One of the evidence-based programs they recommend is Parent-Child Interaction Therapy: PCIT improves the quality of parent-child relationships and changes how parents and children interact with one another. Parents learn specific skills to build a nurturing and secure relationship with their child. Coaches work directly with parent-child pairs to help them learn new skills.

Saturday, May 25, 2013

Trauma Informed Child Welfare Practice

What does it really mean to have trauma-informed child welfare practice? 
The Center for Advanced Studies in Child Welfare has recently published a comprehensive look at this prevalent child welfare issue.


Toolkit on Court-Involved Youth Exposed to Violence

Research shows that most youth entering the juvenile justice system are estimated to have been exposed to violence and other traumatic events, oftentimes having experienced multiple types of victimizations.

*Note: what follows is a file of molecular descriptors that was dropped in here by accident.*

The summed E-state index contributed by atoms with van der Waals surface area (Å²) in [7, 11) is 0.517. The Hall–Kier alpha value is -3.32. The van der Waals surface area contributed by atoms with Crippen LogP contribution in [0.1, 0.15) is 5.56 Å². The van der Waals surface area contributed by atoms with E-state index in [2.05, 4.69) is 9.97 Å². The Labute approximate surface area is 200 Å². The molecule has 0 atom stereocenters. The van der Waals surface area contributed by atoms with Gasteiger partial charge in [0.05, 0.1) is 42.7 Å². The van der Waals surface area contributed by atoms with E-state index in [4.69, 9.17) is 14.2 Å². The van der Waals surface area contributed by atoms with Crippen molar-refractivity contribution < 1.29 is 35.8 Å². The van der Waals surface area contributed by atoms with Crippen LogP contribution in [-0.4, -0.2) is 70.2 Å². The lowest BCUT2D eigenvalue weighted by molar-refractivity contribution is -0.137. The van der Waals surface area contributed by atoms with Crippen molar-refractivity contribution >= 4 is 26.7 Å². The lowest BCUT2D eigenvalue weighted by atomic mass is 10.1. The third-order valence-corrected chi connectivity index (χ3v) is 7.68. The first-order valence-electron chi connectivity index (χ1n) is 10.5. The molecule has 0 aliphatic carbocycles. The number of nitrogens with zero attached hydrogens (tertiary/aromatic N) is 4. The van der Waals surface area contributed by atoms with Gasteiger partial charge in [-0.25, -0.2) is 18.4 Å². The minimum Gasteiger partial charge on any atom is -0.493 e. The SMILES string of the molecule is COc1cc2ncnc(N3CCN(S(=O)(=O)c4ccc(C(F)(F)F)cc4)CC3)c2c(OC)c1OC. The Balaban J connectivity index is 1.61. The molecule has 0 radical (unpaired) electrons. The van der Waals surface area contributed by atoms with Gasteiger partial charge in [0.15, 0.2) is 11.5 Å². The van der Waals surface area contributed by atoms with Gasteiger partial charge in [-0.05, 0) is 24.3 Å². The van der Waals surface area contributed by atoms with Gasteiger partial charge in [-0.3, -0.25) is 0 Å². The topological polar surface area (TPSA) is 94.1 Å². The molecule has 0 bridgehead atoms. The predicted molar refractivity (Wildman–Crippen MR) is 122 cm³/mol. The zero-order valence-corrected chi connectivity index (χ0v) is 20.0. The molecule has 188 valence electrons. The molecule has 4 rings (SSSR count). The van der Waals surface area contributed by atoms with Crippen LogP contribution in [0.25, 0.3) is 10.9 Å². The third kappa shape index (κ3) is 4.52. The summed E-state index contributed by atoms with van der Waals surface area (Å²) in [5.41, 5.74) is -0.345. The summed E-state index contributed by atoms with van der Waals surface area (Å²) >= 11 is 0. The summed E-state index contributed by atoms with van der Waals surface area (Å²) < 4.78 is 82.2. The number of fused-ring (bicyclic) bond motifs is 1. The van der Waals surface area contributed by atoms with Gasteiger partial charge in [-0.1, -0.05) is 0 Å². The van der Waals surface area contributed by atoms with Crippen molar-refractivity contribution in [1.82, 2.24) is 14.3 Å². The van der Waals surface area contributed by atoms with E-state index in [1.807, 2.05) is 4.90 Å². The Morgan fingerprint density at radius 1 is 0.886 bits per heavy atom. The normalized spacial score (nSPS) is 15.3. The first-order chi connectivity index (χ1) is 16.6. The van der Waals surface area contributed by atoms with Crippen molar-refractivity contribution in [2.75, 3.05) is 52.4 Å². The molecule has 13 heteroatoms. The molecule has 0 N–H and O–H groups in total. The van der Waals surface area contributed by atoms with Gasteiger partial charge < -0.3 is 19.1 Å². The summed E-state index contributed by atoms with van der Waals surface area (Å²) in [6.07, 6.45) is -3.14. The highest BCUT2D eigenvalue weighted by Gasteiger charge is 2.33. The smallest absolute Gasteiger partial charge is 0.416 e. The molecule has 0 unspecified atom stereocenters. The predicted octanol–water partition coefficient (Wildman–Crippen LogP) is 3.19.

Youth in the juvenile justice system already face significant challenges related to their incarceration and justice involvement, including separation from their families, communities, education and other positive social networks.

Having a trauma-informed justice system is critical to promoting the well-being of the child, their families and the community.

Developed in partnership with the American Bar Association (ABA) Center on Children and the Law, Child and Family Policy Associates and the Chadwick Center for Children and Families, this collection of resources offers practice tips for juvenile defenders, children's attorneys and GALs, judges, and CASAs and provides guidance on policy reforms and other considerations for trauma-informed advocacy in the courts.

Polyvictimization of Children

Polyvictimization refers to having experienced multiple victimizations such as sexual abuse, physical abuse, bullying, and exposure to family violence.

Parental Exposure to Trauma